Newsletter << All NewslettersOct 25, 2013
From Newton to Allison: The Laws of (Teaching) Physics
"With a good education, you get choices. I've been able to make choices in my life because of the education that I was given, and that is what we want for you." — Kena Allison
It was in 1905 that Einstein first taught the world about Special Relativity. This week, it was Milken Family Foundation Co-Founder Mike Milken who brought a relatively special teacher into the Milken Educator family. Kena Allison is a physics teacher, department chair and instructional coach at Thurgood Marshall Academy. Kena is always looking for creative ways to teach her students the laws of physics, using everything from Red Light, Green Light to analysing sports to riding roller coasters. Today, we take a page out of her playbook and use physics to illustrate award-winning teaching. Let's call them the Milken Educators' Laws of Student Motion.
Newton's First Law of Motion: An object in motion stays in motion, an object at rest stays at rest unless acted upon by an external force.
Milken Educators' First Law of Student Motion: A student in motion stays in motion; a student at rest will remain at rest unless acted upon by a passionate teacher dedicated to their success.
Many students enter a classroom prepared with knowledge accumulated from prior years of studying the prescursors to that subject and, barring negative intervention, they will continue on that trajectory. But many other students don't enter that way. Whether they weren't sufficiently encouraged at home, in their previous schools or classes, or otherwise managed to just "get by" without getting the learning foundation they need, these students are likely to fall further behind unless a passionate educator takes a specific interest in their success. At Thurgood Marshall Academy, some students begin three-to-four years behind; luckily they have great educators like Kena there to meet them. Kena developed a program that catches students freshman year and puts them on an accelerated learning path—so that by the time they reach her 12th grade physics class, they are up to speed and ready for any challenge.
Newton's Second Law of Motion: The acceleration of an object depends on the net force acting upon the object and inversely upon the object's mass.
Milken Educators' Second Law of Student Motion: The acceleration of a student's education (and potential in life beyond school) depends on the force of an educator affecting the student, and inversely upon the student's resistence to learning.
If every student came in ready and excited to learn every morning, teachers' jobs would be a lot simpler. The reality, however, is that students are often uninterested, distracted or downright resistant to learning. The success of an educator in getting a lesson through to the student will often, therefore, depend on finding a way to get past the resistance and cultivate an interest. Kena, like many of our teachers, uses subjects that students are already interested in (like rap music and sports) as a gateway to showing them how physics will help them understand their everyday lives and achieve their future dreams.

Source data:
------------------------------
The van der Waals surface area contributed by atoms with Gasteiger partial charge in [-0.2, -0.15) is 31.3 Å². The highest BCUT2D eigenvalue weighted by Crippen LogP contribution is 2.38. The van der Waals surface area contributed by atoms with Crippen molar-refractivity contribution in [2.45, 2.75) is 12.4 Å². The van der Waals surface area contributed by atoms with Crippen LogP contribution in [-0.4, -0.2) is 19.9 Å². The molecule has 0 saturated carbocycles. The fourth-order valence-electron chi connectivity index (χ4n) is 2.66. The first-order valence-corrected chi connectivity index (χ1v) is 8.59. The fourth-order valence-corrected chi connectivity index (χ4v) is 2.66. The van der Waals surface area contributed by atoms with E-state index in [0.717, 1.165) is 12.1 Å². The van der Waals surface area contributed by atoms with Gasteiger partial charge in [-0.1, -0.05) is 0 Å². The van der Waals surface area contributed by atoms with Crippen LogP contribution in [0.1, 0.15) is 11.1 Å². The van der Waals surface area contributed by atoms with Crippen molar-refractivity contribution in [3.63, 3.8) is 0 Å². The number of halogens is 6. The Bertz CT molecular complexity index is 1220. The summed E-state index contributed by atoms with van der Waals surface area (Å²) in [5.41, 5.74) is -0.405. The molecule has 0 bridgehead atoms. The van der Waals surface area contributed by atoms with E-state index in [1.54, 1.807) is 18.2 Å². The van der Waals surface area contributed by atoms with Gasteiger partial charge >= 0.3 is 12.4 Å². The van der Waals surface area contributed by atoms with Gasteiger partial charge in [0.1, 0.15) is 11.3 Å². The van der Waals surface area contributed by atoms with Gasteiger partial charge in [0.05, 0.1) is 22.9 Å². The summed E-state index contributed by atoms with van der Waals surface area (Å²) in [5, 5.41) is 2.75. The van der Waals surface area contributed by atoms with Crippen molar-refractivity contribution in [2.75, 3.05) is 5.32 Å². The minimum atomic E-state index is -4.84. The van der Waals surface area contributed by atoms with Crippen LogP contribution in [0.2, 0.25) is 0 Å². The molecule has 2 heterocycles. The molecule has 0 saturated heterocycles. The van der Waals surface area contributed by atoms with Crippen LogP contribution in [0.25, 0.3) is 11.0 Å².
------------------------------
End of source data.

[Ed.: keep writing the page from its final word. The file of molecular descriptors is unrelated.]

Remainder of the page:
Newton's Third Law of Motion: For every action, there is an equal and opposite reaction.
Milken Educators' Third Law of Student Motion: For every lesson a teacher imparts to a student, the student imparts an equal lesson to the teacher.
Unlike the transfer of energy, where the object imparting the energy winds up with less, the transfer of knowledge—especially in the hands of passionate educators—only increases knowledge for both participants. The student learns the lesson and the fact that they can learn; the teacher learns what works or doesn't work, refining his or her craft. Both emerge from the interaction with more energy and passion for their roles in the equation.
Kena may not have been born an amazing teacher. In fact, she was in medical school, on track to be a doctor. It was only when she went to teach AIDS awareness Ghana, that she discovered a love of teaching. She learned something about herself through that experience. It inspired her and set off a chain reaction: the inspiration led to a passion, which led to a career, which has already impacted hundreds of lives, which drew the attention of the Milken Family Foundation, which led to the Award, which we hope will lead to even greater inspiration—including inspiring her students to follow in her footsteps—and start the cycle all over again.
That concludes our physics lesson for today. You can learn more about Kena Allison on her profile, where you'll also find more of the story in her photos and videos. There won't be a written test but for extra credit, we suggest joining us on Facebook, following us on Twitter and subscribing to our YouTube channel.
Newsletter Editor and Physics Geek
Manager, Online Communications and Engagement
Milken Family Foundation
In this newsletter: Kena Allison (DC '13)
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